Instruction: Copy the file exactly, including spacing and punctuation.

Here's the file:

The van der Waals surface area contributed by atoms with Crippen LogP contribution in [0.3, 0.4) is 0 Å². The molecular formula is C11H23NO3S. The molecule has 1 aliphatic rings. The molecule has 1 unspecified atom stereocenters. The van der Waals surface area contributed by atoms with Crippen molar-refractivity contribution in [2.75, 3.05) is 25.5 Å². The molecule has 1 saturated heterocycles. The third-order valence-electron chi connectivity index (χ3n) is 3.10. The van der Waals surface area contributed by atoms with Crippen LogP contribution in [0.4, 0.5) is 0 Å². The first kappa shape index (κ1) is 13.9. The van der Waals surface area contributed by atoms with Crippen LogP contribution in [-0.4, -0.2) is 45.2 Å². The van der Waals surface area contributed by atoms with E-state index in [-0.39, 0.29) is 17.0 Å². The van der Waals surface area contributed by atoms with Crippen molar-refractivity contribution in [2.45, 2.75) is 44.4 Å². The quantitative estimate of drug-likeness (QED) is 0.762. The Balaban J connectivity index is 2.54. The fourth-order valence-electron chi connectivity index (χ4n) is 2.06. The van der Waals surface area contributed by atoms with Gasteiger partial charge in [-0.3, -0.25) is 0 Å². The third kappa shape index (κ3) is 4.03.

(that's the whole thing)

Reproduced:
The van der Waals surface area contributed by atoms with Crippen LogP contribution in [0.3, 0.4) is 0 Å². The molecular formula is C11H23NO3S. The molecule has 1 aliphatic rings. The molecule has 1 unspecified atom stereocenters. The van der Waals surface area contributed by atoms with Crippen molar-refractivity contribution in [2.75, 3.05) is 25.5 Å². The molecule has 1 saturated heterocycles. The third-order valence-electron chi connectivity index (χ3n) is 3.10. The van der Waals surface area contributed by atoms with Crippen LogP contribution in [0.4, 0.5) is 0 Å². The first kappa shape index (κ1) is 13.9. The van der Waals surface area contributed by atoms with Crippen LogP contribution in [-0.4, -0.2) is 45.2 Å². The van der Waals surface area contributed by atoms with E-state index in [-0.39, 0.29) is 17.0 Å². The van der Waals surface area contributed by atoms with Crippen molar-refractivity contribution in [2.45, 2.75) is 44.4 Å². The quantitative estimate of drug-likeness (QED) is 0.762. The Balaban J connectivity index is 2.54. The fourth-order valence-electron chi connectivity index (χ4n) is 2.06. The van der Waals surface area contributed by atoms with Gasteiger partial charge in [-0.3, -0.25) is 0 Å². The third kappa shape index (κ3) is 4.03.